The Short-Sighted Nature of Short-Term Rentals
The Short-Sighted Nature of Short-Term Rentals
My uncle once told me that his state of Utah would be “paradise on Earth if it weren’t for all the fucking Mormons”. I kind of feel like tourists have the same impact here on Summit County, Colorado. Oh sure, I get it- tourist dollars are what fuel this region’s economy, and none of this would really exist without them. But do there have to be so many of them? And do they all have to be so damn stupid and blithely ignorant of even common-sense safeguards to our community? No, this is not going to be some long-winded rant about tourists here in Summit County. But it is long past time to take a closer look at the modern phenomenon that enables them all to come here. You see, not all technology is unequivocally beneficial, and often the long-term impacts of something like short-term rentals aren’t fully realized until it’s too late to do much about it.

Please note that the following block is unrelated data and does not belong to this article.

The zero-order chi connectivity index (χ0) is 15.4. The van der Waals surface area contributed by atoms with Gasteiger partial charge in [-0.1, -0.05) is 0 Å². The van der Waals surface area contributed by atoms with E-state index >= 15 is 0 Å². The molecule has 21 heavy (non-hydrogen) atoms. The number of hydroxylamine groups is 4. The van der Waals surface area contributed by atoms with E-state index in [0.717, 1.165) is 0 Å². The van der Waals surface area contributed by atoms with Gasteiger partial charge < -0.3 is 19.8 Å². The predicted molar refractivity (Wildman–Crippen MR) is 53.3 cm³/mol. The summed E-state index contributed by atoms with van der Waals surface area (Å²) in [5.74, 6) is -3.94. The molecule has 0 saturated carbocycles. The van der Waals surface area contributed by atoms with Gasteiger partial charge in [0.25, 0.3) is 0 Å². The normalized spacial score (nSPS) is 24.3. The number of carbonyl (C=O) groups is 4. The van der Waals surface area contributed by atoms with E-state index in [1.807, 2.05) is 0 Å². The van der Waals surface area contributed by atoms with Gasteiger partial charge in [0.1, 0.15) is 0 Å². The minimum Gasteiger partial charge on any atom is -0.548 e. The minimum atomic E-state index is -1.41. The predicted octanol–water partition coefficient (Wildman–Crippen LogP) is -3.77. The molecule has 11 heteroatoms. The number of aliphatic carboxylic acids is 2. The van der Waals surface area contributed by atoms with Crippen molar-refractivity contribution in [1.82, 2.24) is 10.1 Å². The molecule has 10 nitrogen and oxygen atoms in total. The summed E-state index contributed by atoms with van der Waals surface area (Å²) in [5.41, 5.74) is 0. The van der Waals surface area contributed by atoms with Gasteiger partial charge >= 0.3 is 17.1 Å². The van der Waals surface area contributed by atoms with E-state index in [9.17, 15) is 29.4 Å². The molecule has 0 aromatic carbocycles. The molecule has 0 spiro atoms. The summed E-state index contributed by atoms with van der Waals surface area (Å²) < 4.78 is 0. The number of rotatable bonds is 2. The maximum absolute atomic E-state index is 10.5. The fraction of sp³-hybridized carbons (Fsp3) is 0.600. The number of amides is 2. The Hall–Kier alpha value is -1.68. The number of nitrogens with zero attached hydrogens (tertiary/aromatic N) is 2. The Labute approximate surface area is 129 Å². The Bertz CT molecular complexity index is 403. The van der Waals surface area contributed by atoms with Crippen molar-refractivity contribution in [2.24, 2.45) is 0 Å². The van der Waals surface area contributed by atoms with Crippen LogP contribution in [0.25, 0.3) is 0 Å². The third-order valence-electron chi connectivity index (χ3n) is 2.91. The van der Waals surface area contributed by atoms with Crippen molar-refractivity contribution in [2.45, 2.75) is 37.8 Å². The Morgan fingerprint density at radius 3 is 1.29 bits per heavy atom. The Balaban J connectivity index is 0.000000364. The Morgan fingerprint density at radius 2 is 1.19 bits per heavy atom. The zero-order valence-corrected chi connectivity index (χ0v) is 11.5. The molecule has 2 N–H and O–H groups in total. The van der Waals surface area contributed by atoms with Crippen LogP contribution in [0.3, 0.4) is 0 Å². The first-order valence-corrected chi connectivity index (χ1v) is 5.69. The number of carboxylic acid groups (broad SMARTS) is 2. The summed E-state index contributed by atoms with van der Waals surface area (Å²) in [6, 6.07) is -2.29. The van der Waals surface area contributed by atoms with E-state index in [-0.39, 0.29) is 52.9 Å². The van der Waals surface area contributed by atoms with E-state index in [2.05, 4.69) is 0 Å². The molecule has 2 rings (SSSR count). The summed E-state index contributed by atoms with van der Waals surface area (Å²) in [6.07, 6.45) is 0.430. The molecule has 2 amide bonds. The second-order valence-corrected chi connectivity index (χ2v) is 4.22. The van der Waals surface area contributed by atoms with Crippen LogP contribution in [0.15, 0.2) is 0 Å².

The whole concept of short-term rentals really came into vogue when in October 2007, roommates and former schoolmates Brian Chesky and Joe Gebbia came up with the idea of putting an air mattress in their living room and turning it into a bed and breakfast. Offering up their rental online, their idea quickly morphed into what we all know now as Airbnb. And to be honest, the notion seemed on its face to be a win-win for all involved. Customers had an opportunity to stay in real neighborhoods at a more affordable price while property owners got a little extra cash for a side hustle that didn’t take much effort on their part. Sure there was the occasional loud or even criminally-intent renter, and the fact that our current financial system dictated the need for leasing out rooms in our own home seemed perverse, but hey, the relationship was generally mutually beneficial to both parties. But then the idea behind Airbnb grew and morphed into something else altogether.